Legalizing Existing Suites
The City of Saskatoon has developed occupancy standards that make it more cost effective for owners to upgrade their existing suites and obtain the necessary permits, while at the same time, ensuring better and safer accommodations for renters.
The desire to legalize suites in existing one-unit dwellings was identified by the residents of the City during the Plan Saskatoon initiative. As a result, in 1999, the Zoning Bylaw was modified to provide greater opportunity to legalize suites throughout Saskatoon. However, it quickly became apparent that the majority of existing suites in the City would not meet the requirements of the National Building Code, and the cost to upgrade to the full extent of the code would be cost prohibitive.
In seeking a solution to this problem, the City of Saskatoon, in consultation with the community, adopted new occupancy standards for existing suites, which focus on life and health safety code issues.
As of January 1, 2002, all existing suites, that were built prior to January 1, 1999, will have to comply with these revised occupancy and zoning requirements. Those suites built after January 1, 1999 must fully comply with the National Building Code.
Notice of fee increase from $1,500 to $1,750
Please be advised that, as of March 1st, 2017, the application fee for the Legalizing Existing Suites Program will increase from $1,500.00 to $1,750.00. Any applications and payments received or processed after March 1, 2017 will be subject to the revised fee.
Legalizing an Existing Suite
In order to legalize an existing suite, an applicant may:
- Complete the application form
- Submit application, fee and any appropriate supporting materials to Community Standards, 222-3rd Avenue North, Saskatoon, SK S7K 0J5
Legalizing Suites Process
Community Standards Review
Once a complaint, referral or application is received, Community Standards will:
- Check the Zoning Bylaw No. 8770 to verify the permitted use for your property;
- Check building permit records to determine if there is a permit for a second dwelling unit;
- Check plumbing permit records to determine what plumbing fixtures have been approved and inspected; and
- Perform an initial on-site inspection.
During the on-site inspection, a Bylaw Inspector will determine:
- What other zoning issues may exist with your suite;
- What plumbing fixtures have been installed; and
- What building construction items need to be addressed such as ventilation, stairwell, fire safety, window and door specifications.
We talk with you
- Our staff will advise you of any non-complying situations and outline what needs to be done to legalize the suite, including zoning requirements, building, and plumbing matters, or what needs to be done to remove the suite.
It's your choice
Once you have sat down with our staff and they have outlined your alternatives, it is your choice to remove the suite, find an alternate legal use, or upgrade to a legal suite. NOTE: If you do not upgrade or remove the suite, Planning and Development will be required to take appropriate action to rectify the situation.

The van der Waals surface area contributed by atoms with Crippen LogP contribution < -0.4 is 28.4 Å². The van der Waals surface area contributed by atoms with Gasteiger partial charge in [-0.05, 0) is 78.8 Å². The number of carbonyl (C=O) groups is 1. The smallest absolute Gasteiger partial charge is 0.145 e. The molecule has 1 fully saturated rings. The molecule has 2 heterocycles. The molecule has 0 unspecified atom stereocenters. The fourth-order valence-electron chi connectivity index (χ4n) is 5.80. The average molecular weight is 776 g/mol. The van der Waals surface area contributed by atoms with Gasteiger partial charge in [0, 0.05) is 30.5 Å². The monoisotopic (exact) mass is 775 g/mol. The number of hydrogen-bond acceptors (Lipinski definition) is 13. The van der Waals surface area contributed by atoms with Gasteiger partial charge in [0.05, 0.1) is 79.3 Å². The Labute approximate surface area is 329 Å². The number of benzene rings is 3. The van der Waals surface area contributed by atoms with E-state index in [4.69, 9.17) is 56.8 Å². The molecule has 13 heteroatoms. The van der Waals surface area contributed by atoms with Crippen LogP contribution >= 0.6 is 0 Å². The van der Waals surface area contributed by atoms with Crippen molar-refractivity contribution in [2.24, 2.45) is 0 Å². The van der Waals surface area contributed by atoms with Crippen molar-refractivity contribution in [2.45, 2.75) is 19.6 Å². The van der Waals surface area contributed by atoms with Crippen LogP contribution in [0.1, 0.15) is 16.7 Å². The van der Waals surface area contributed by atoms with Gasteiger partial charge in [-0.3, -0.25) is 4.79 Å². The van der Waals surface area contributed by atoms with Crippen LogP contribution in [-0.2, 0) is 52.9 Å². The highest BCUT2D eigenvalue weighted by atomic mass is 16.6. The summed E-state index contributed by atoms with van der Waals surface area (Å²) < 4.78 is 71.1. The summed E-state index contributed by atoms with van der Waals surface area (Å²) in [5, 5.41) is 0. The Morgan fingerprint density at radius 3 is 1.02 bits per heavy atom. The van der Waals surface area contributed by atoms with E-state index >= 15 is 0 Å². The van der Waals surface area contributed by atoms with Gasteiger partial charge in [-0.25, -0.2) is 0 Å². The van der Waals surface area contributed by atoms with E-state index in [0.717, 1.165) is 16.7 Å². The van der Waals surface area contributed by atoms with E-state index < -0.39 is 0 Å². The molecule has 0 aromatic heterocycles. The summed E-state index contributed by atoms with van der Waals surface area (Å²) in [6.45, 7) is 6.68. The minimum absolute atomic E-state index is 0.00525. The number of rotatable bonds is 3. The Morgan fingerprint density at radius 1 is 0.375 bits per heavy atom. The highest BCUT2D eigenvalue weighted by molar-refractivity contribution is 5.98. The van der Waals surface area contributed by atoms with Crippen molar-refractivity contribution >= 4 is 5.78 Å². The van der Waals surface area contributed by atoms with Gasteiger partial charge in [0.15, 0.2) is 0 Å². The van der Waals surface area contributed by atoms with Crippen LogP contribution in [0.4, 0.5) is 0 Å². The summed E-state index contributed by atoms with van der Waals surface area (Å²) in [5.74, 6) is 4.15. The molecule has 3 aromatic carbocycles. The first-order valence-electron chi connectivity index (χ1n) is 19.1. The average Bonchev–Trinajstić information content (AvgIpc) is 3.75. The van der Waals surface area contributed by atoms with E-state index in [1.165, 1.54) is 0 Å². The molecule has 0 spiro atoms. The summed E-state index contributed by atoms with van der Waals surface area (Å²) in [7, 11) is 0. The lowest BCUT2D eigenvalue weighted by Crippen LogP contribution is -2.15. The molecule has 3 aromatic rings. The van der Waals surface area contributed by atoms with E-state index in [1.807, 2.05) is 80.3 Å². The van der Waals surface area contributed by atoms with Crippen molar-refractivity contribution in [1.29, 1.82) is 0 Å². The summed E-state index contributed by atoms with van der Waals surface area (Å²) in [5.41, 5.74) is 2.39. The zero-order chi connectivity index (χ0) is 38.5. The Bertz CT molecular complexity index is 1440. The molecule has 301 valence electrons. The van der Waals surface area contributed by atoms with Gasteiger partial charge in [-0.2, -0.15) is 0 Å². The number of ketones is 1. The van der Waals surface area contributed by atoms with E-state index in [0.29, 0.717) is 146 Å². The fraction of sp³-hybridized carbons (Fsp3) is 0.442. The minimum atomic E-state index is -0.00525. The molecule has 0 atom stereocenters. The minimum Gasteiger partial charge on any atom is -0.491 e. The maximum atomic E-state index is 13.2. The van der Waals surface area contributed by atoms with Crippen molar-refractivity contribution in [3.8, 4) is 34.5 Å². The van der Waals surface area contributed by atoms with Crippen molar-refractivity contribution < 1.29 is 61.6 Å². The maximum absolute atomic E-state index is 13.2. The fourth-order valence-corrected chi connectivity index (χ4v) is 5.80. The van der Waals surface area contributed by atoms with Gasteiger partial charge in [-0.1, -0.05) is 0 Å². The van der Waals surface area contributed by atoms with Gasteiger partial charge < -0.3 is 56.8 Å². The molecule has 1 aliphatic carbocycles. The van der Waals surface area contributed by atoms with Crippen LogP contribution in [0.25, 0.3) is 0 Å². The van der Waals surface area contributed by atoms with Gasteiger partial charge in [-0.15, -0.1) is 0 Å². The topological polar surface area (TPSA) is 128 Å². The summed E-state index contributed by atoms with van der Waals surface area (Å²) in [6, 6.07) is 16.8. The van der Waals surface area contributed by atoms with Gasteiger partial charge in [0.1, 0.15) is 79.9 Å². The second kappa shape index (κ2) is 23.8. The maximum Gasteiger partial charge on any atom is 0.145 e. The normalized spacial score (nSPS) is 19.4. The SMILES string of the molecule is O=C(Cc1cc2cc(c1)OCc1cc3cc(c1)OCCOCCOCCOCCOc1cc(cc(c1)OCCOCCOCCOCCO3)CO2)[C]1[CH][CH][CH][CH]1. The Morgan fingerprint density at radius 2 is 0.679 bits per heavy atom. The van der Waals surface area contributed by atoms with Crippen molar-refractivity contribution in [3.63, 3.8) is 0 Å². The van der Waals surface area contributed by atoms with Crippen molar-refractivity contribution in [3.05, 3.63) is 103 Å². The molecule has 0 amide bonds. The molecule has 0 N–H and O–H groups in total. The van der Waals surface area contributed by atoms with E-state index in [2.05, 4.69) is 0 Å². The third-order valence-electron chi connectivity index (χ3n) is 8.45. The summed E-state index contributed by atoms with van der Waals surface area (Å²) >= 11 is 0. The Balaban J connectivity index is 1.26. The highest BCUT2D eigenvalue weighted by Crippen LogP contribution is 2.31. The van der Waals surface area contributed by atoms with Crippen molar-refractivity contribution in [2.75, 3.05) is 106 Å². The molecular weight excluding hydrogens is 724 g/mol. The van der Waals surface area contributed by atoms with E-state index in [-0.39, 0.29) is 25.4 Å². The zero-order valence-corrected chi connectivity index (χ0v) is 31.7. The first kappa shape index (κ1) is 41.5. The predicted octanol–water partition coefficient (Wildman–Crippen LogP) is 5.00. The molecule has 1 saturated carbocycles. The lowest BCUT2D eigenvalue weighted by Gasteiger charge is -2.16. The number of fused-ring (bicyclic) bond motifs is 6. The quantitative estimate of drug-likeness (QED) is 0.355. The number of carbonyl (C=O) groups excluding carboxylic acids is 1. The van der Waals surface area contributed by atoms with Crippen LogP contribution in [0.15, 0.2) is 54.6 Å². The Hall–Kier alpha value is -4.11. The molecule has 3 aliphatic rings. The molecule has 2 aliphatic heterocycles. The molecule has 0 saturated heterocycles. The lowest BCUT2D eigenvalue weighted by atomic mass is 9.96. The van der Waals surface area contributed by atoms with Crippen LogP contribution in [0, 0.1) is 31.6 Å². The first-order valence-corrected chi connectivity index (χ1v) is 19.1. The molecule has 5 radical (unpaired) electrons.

If You Choose to Remove the Suite
Community Standards will follow-up to ensure all remedial work is completed. NOTE: If you remove the suite, it may only be reinstalled in full compliance with the National Building Code.
If You Choose to Find an Alternative Legal Use for the Suite
Community Standards will confirm with you all necessary work and whether or not a building and/or plumbing permit is required.
If improvements are required to legalize the suite:
- You must supply plans based upon the improvements recommended by Community Standards; and
- You may need to apply for a building permit from the Building Standards and/or hire a plumber to apply for a plumbing permit.
- Separate permits are required for existing plumbing work that was done without a permit or for new plumbing work.
Once your building and/or plumbing permit applications have been received by Building Standards, they will:
- Review the permit application(s) and plans in accordance with the initial inspection report prepared by the Development Officer;
- Approve the permit(s) and collect the applicable fees;
- Perform inspections during construction;
- Issue an Advisory of Deficiencies for certain minor plumbing deficiencies; and
- Advise Community Standards when the work has been satisfactorily completed.
When all work related to the building and/or plumbing permits is complete, Community Standards will:
- Issue an unqualified Occupancy Permit; or
- Issue a qualified Occupancy Permit when an Advisory of Deficiencies has been issued.
- If the building inspector observes that work is not proceeding according to the building permit, they will advise Community Standards, who will commence appropriate enforcement action.
If neither a building nor plumbing permit are required, Community Standards will:
- Advise the owner to proceed with any work;
- Follow-up to ensure the work is completed;
- Perform a final inspection; and
- Issue an unqualified Occupancy Permit